INJURY CLINIC – ‘Tennis Elbow’
‘Tennis Elbow’ or ‘Lateral epicondylitis’ to give it its proper name is not suffered solely by tennis players however playing tennis is often the cause of the condition. In short, it is inflammation or degeneration of the common extensor tendon of the forearm (this tendon lies on the underside of your forearm if you were to hold your hands out with palms up).
It also involves inflammation of that tendons attachment point to the lateral epicondyle of the humerus bone (so imagine the knobbly bit on the outside of your elbow). The tendon runs from fingers down the back of the hand and crosses the elbow joint to attach onto the humerus bone. It’s far from ‘humorous’ if you have this condition as it is very painful. Even a simple thing like opening a jar or wringing out a cloth can feel unbearable.
If playing tennis is the cause, usually it is backhand that causes it. The wrist should stay in a neutral position when hitting this shot however if the wrist is extended during the strike then it requires concentric contraction of the wrist extensor muscles and therefore puts a strain on the common extensor muscle belly. It can still happen if the wrist is held in neutral if, for example, their opponent plays with more force than they are used to or if the player for longer than they are used to.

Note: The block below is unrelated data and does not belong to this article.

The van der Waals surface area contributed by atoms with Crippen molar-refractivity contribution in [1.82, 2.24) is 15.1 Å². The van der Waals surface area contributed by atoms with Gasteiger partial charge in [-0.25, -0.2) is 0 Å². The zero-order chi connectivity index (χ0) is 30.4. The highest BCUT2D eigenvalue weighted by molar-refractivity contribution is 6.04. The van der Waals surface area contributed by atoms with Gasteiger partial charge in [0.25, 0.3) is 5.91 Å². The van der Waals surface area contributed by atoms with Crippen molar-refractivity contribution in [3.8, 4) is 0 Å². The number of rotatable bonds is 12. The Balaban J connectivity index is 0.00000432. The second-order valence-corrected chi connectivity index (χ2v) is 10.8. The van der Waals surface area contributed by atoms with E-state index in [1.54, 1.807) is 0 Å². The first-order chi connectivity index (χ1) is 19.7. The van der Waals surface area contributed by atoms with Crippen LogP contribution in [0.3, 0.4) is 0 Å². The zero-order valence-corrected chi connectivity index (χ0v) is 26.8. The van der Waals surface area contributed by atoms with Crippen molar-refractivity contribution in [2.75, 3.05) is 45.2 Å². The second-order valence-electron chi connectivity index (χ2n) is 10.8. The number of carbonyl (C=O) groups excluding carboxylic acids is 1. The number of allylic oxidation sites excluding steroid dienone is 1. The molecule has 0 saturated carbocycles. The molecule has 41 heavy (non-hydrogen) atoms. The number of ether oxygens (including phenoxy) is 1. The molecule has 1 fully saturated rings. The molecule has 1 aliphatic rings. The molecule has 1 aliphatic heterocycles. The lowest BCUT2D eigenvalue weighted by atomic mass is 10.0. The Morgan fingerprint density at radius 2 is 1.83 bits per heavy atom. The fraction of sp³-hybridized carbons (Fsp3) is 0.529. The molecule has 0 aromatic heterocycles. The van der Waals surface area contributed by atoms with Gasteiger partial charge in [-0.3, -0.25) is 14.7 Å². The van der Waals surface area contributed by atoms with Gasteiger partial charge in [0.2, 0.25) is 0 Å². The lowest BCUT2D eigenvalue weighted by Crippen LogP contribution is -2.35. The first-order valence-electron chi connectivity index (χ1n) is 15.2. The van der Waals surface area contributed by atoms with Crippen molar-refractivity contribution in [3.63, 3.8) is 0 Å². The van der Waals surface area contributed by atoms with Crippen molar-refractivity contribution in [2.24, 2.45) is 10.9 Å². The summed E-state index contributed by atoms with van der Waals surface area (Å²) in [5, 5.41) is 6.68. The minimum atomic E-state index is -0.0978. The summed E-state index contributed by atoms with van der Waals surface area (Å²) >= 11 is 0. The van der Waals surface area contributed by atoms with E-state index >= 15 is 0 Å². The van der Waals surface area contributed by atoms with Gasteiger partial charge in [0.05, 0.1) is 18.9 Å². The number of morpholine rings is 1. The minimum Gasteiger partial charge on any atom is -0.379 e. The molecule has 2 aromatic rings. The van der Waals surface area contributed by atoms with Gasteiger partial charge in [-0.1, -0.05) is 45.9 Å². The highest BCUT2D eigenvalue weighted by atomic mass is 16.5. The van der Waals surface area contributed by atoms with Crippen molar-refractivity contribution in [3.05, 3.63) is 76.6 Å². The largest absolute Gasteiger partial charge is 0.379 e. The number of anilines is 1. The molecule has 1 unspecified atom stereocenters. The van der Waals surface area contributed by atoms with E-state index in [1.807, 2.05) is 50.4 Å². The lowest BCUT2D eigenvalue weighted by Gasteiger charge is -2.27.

Extended time spent gripping an object such as a screwdriver, pen, pencil or even a steering wheel can all lead to tennis elbow. It is a very common condition.
Signs and symptoms are pain and tightness or contraction of the muscles.
A client attending the clinic for treatment would have their range of movement assessed and importantly as part of the consultation a chat about what things they could do before the condition presented – like opening a jar or hitting a backhand shot to use as a goal for recovery.
Using various techniques such as Myofascial release, Soft Tissue Release, Muscle Energy Techniques, Joint mobilisation, and Trigger Point Therapy, we would treat the associated muscles and tendons of the arm and hand to encourage a greater range of movement and reduce pain.
Depending on the individual case, we may suggest to the client to use ice in the initial stages (if it is inflamed and swollen) and possibly warmth in the later stages.
We may also suggest that the client do some self – massage soft tissue release and or stretching of the hand and fingers into flexion which we would demonstrate during treatment if appropriate.
While it may be a piece of unwelcome advice for a keen tennis player, the best thing a client can do to aid recovery is to refrain from repeating the thing that is causing the condition to let the body’s own repair mechanism work.